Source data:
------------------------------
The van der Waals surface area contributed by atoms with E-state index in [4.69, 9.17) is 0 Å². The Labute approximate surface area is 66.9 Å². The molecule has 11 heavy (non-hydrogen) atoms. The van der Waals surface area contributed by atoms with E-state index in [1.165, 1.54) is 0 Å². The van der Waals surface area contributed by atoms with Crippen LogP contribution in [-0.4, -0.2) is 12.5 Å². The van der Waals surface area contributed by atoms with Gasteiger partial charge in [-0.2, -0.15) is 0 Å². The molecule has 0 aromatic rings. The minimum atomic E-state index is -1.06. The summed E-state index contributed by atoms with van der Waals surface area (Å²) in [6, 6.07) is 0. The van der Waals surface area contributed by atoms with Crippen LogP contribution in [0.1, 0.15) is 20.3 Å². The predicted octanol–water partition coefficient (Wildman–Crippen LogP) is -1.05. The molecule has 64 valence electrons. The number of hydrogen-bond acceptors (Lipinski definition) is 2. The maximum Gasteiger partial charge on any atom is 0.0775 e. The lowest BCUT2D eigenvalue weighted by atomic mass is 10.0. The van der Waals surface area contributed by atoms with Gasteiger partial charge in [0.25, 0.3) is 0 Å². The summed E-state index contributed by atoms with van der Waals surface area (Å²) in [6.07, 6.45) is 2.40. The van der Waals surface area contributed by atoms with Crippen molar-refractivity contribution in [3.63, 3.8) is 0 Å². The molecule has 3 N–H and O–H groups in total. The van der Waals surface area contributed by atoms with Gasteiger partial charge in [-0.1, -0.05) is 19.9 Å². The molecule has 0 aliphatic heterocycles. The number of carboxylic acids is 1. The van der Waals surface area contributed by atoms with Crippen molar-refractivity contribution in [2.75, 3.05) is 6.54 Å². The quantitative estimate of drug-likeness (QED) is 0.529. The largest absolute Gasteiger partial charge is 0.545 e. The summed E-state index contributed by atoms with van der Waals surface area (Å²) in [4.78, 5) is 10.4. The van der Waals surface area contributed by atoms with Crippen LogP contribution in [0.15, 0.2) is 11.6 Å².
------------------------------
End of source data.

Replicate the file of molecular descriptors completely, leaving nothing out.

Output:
The van der Waals surface area contributed by atoms with E-state index in [4.69, 9.17) is 0 Å². The Labute approximate surface area is 66.9 Å². The molecule has 11 heavy (non-hydrogen) atoms. The van der Waals surface area contributed by atoms with E-state index in [1.165, 1.54) is 0 Å². The van der Waals surface area contributed by atoms with Crippen LogP contribution in [-0.4, -0.2) is 12.5 Å². The van der Waals surface area contributed by atoms with Gasteiger partial charge in [-0.2, -0.15) is 0 Å². The molecule has 0 aromatic rings. The minimum atomic E-state index is -1.06. The summed E-state index contributed by atoms with van der Waals surface area (Å²) in [6, 6.07) is 0. The van der Waals surface area contributed by atoms with Crippen LogP contribution in [0.1, 0.15) is 20.3 Å². The predicted octanol–water partition coefficient (Wildman–Crippen LogP) is -1.05. The molecule has 64 valence electrons. The number of hydrogen-bond acceptors (Lipinski definition) is 2. The maximum Gasteiger partial charge on any atom is 0.0775 e. The lowest BCUT2D eigenvalue weighted by atomic mass is 10.0. The van der Waals surface area contributed by atoms with Gasteiger partial charge in [0.25, 0.3) is 0 Å². The summed E-state index contributed by atoms with van der Waals surface area (Å²) in [6.07, 6.45) is 2.40. The van der Waals surface area contributed by atoms with Crippen molar-refractivity contribution in [3.63, 3.8) is 0 Å². The molecule has 3 N–H and O–H groups in total. The van der Waals surface area contributed by atoms with Gasteiger partial charge in [-0.1, -0.05) is 19.9 Å². The molecule has 0 aliphatic heterocycles. The number of carboxylic acids is 1. The van der Waals surface area contributed by atoms with Crippen molar-refractivity contribution in [2.75, 3.05) is 6.54 Å². The quantitative estimate of drug-likeness (QED) is 0.529. The largest absolute Gasteiger partial charge is 0.545 e. The summed E-state index contributed by atoms with van der Waals surface area (Å²) in [4.78, 5) is 10.4. The van der Waals surface area contributed by atoms with Crippen LogP contribution in [0.15, 0.2) is 11.6 Å².